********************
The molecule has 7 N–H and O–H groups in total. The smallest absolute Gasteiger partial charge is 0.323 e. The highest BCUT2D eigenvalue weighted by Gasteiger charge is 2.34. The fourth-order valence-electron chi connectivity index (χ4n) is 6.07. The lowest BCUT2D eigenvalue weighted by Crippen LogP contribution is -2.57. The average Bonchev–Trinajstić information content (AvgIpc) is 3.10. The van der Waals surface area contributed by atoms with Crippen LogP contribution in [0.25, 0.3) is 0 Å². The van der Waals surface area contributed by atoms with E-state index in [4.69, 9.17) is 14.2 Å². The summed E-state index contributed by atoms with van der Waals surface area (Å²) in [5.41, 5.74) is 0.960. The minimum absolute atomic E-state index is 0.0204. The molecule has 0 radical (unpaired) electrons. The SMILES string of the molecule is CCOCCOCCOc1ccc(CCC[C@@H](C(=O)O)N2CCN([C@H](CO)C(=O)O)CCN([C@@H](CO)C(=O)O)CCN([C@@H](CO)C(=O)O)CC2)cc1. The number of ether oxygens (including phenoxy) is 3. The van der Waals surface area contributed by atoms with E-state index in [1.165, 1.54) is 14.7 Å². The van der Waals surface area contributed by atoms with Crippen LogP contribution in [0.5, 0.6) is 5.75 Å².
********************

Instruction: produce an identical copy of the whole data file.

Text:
The molecule has 7 N–H and O–H groups in total. The smallest absolute Gasteiger partial charge is 0.323 e. The highest BCUT2D eigenvalue weighted by Gasteiger charge is 2.34. The fourth-order valence-electron chi connectivity index (χ4n) is 6.07. The lowest BCUT2D eigenvalue weighted by Crippen LogP contribution is -2.57. The average Bonchev–Trinajstić information content (AvgIpc) is 3.10. The van der Waals surface area contributed by atoms with Crippen LogP contribution in [0.25, 0.3) is 0 Å². The van der Waals surface area contributed by atoms with E-state index in [4.69, 9.17) is 14.2 Å². The summed E-state index contributed by atoms with van der Waals surface area (Å²) in [5.41, 5.74) is 0.960. The minimum absolute atomic E-state index is 0.0204. The molecule has 0 radical (unpaired) electrons. The SMILES string of the molecule is CCOCCOCCOc1ccc(CCC[C@@H](C(=O)O)N2CCN([C@H](CO)C(=O)O)CCN([C@@H](CO)C(=O)O)CCN([C@@H](CO)C(=O)O)CC2)cc1. The number of ether oxygens (including phenoxy) is 3. The van der Waals surface area contributed by atoms with E-state index in [1.165, 1.54) is 14.7 Å². The van der Waals surface area contributed by atoms with Crippen LogP contribution in [0.5, 0.6) is 5.75 Å².